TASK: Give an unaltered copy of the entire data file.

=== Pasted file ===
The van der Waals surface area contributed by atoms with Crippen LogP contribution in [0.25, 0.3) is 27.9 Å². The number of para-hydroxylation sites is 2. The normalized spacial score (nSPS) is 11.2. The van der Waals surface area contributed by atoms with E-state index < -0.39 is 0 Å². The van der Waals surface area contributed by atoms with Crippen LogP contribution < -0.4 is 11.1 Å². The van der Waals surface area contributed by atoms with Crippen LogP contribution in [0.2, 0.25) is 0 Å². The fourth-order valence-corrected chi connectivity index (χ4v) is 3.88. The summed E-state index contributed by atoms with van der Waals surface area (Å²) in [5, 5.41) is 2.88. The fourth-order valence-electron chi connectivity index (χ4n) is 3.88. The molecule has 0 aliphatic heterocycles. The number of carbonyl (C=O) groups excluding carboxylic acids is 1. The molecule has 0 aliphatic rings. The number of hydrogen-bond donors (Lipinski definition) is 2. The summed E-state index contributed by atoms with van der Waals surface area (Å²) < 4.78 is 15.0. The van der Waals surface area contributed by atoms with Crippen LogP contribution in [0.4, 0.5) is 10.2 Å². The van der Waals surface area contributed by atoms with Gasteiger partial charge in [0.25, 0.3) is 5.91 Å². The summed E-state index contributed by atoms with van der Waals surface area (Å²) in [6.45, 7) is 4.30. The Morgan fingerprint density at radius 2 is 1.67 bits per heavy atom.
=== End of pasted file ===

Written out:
The van der Waals surface area contributed by atoms with Crippen LogP contribution in [0.25, 0.3) is 27.9 Å². The number of para-hydroxylation sites is 2. The normalized spacial score (nSPS) is 11.2. The van der Waals surface area contributed by atoms with E-state index < -0.39 is 0 Å². The van der Waals surface area contributed by atoms with Crippen LogP contribution < -0.4 is 11.1 Å². The van der Waals surface area contributed by atoms with Crippen LogP contribution in [0.2, 0.25) is 0 Å². The fourth-order valence-corrected chi connectivity index (χ4v) is 3.88. The summed E-state index contributed by atoms with van der Waals surface area (Å²) in [5, 5.41) is 2.88. The fourth-order valence-electron chi connectivity index (χ4n) is 3.88. The molecule has 0 aliphatic heterocycles. The number of carbonyl (C=O) groups excluding carboxylic acids is 1. The molecule has 0 aliphatic rings. The number of hydrogen-bond donors (Lipinski definition) is 2. The summed E-state index contributed by atoms with van der Waals surface area (Å²) < 4.78 is 15.0. The van der Waals surface area contributed by atoms with Crippen LogP contribution in [0.4, 0.5) is 10.2 Å². The van der Waals surface area contributed by atoms with Gasteiger partial charge in [0.25, 0.3) is 5.91 Å². The summed E-state index contributed by atoms with van der Waals surface area (Å²) in [6.45, 7) is 4.30. The Morgan fingerprint density at radius 2 is 1.67 bits per heavy atom.